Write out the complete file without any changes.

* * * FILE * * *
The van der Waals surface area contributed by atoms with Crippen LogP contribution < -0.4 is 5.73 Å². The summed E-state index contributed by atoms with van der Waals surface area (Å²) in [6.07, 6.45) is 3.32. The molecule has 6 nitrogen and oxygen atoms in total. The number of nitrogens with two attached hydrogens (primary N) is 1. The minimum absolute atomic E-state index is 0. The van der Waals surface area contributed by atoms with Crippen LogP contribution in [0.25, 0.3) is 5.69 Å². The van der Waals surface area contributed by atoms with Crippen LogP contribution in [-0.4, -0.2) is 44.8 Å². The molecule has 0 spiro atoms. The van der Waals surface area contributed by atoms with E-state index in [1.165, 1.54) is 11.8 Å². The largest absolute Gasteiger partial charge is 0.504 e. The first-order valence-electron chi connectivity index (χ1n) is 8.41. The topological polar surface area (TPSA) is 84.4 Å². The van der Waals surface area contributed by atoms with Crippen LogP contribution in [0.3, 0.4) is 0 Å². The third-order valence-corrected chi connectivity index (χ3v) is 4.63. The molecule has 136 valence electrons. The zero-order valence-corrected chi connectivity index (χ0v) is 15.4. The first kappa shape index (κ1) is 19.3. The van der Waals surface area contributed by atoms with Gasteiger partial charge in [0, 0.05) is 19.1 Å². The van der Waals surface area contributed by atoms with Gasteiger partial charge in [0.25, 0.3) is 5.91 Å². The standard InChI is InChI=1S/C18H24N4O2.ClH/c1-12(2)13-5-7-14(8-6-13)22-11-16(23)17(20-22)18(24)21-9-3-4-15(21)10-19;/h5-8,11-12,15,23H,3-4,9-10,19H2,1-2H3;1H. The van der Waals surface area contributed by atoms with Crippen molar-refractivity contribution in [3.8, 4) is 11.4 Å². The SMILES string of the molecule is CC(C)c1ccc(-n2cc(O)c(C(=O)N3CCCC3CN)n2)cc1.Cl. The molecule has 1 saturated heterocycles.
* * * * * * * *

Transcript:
The van der Waals surface area contributed by atoms with Crippen LogP contribution < -0.4 is 5.73 Å². The summed E-state index contributed by atoms with van der Waals surface area (Å²) in [6.07, 6.45) is 3.32. The molecule has 6 nitrogen and oxygen atoms in total. The number of nitrogens with two attached hydrogens (primary N) is 1. The minimum absolute atomic E-state index is 0. The van der Waals surface area contributed by atoms with Crippen LogP contribution in [0.25, 0.3) is 5.69 Å². The van der Waals surface area contributed by atoms with Crippen LogP contribution in [-0.4, -0.2) is 44.8 Å². The molecule has 0 spiro atoms. The van der Waals surface area contributed by atoms with E-state index in [1.165, 1.54) is 11.8 Å². The largest absolute Gasteiger partial charge is 0.504 e. The first-order valence-electron chi connectivity index (χ1n) is 8.41. The topological polar surface area (TPSA) is 84.4 Å². The van der Waals surface area contributed by atoms with Crippen LogP contribution in [0.3, 0.4) is 0 Å². The third-order valence-corrected chi connectivity index (χ3v) is 4.63. The molecule has 136 valence electrons. The zero-order valence-corrected chi connectivity index (χ0v) is 15.4. The first kappa shape index (κ1) is 19.3. The van der Waals surface area contributed by atoms with Gasteiger partial charge in [0, 0.05) is 19.1 Å². The van der Waals surface area contributed by atoms with Gasteiger partial charge in [0.25, 0.3) is 5.91 Å². The standard InChI is InChI=1S/C18H24N4O2.ClH/c1-12(2)13-5-7-14(8-6-13)22-11-16(23)17(20-22)18(24)21-9-3-4-15(21)10-19;/h5-8,11-12,15,23H,3-4,9-10,19H2,1-2H3;1H. The van der Waals surface area contributed by atoms with Crippen molar-refractivity contribution in [3.8, 4) is 11.4 Å². The SMILES string of the molecule is CC(C)c1ccc(-n2cc(O)c(C(=O)N3CCCC3CN)n2)cc1.Cl. The molecule has 1 saturated heterocycles.